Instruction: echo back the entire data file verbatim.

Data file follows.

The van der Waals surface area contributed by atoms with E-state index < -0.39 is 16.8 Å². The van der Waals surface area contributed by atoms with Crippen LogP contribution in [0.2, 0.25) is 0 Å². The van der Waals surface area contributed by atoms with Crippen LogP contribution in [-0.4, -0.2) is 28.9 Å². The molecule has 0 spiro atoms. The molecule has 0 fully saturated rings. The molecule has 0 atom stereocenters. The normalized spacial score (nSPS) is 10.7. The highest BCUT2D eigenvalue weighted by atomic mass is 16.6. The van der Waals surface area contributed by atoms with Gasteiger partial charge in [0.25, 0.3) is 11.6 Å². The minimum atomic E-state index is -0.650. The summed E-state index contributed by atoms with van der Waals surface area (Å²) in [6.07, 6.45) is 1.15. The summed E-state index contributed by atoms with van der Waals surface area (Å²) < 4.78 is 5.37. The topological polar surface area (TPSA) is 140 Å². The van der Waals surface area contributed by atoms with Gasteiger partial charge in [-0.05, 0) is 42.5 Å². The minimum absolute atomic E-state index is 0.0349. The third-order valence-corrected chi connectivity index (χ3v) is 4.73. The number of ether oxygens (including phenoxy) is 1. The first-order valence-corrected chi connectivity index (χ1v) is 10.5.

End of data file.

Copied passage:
The van der Waals surface area contributed by atoms with E-state index < -0.39 is 16.8 Å². The van der Waals surface area contributed by atoms with Crippen LogP contribution in [0.2, 0.25) is 0 Å². The van der Waals surface area contributed by atoms with Crippen LogP contribution in [-0.4, -0.2) is 28.9 Å². The molecule has 0 spiro atoms. The molecule has 0 fully saturated rings. The molecule has 0 atom stereocenters. The normalized spacial score (nSPS) is 10.7. The highest BCUT2D eigenvalue weighted by atomic mass is 16.6. The van der Waals surface area contributed by atoms with Gasteiger partial charge in [0.25, 0.3) is 11.6 Å². The minimum atomic E-state index is -0.650. The summed E-state index contributed by atoms with van der Waals surface area (Å²) in [6.07, 6.45) is 1.15. The summed E-state index contributed by atoms with van der Waals surface area (Å²) < 4.78 is 5.37. The topological polar surface area (TPSA) is 140 Å². The van der Waals surface area contributed by atoms with Gasteiger partial charge in [-0.05, 0) is 42.5 Å². The minimum absolute atomic E-state index is 0.0349. The third-order valence-corrected chi connectivity index (χ3v) is 4.73. The number of ether oxygens (including phenoxy) is 1. The first-order valence-corrected chi connectivity index (χ1v) is 10.5.